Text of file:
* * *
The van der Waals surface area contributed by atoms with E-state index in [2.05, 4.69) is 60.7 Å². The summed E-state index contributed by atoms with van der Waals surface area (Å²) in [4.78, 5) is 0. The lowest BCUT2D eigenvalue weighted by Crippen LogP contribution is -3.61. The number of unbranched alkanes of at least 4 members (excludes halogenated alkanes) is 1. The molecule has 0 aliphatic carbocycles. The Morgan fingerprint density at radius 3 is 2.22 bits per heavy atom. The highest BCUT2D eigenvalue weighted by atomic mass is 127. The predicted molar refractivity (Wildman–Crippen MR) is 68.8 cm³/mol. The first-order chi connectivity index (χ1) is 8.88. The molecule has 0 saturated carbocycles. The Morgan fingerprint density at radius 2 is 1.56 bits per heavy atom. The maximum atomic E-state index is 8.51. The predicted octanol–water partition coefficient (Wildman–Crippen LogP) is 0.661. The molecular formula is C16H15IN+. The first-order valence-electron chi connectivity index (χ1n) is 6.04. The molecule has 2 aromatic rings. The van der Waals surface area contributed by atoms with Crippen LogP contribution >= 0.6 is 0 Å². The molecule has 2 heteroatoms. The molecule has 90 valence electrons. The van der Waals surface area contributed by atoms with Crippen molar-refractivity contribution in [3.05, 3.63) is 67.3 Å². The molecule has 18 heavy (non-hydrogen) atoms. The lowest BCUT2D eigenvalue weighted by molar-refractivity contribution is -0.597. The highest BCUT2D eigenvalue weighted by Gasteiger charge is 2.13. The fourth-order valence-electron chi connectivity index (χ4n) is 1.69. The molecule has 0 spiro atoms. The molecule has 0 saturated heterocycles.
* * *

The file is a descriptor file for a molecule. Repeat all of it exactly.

The van der Waals surface area contributed by atoms with E-state index in [2.05, 4.69) is 60.7 Å². The summed E-state index contributed by atoms with van der Waals surface area (Å²) in [4.78, 5) is 0. The lowest BCUT2D eigenvalue weighted by Crippen LogP contribution is -3.61. The number of unbranched alkanes of at least 4 members (excludes halogenated alkanes) is 1. The molecule has 0 aliphatic carbocycles. The Morgan fingerprint density at radius 3 is 2.22 bits per heavy atom. The highest BCUT2D eigenvalue weighted by atomic mass is 127. The predicted molar refractivity (Wildman–Crippen MR) is 68.8 cm³/mol. The first-order chi connectivity index (χ1) is 8.88. The molecule has 0 saturated carbocycles. The Morgan fingerprint density at radius 2 is 1.56 bits per heavy atom. The maximum atomic E-state index is 8.51. The predicted octanol–water partition coefficient (Wildman–Crippen LogP) is 0.661. The molecular formula is C16H15IN+. The first-order valence-electron chi connectivity index (χ1n) is 6.04. The molecule has 2 aromatic rings. The van der Waals surface area contributed by atoms with Crippen LogP contribution >= 0.6 is 0 Å². The molecule has 2 heteroatoms. The molecule has 90 valence electrons. The van der Waals surface area contributed by atoms with Crippen molar-refractivity contribution in [3.05, 3.63) is 67.3 Å². The molecule has 18 heavy (non-hydrogen) atoms. The lowest BCUT2D eigenvalue weighted by molar-refractivity contribution is -0.597. The highest BCUT2D eigenvalue weighted by Gasteiger charge is 2.13. The fourth-order valence-electron chi connectivity index (χ4n) is 1.69. The molecule has 0 spiro atoms. The molecule has 0 saturated heterocycles.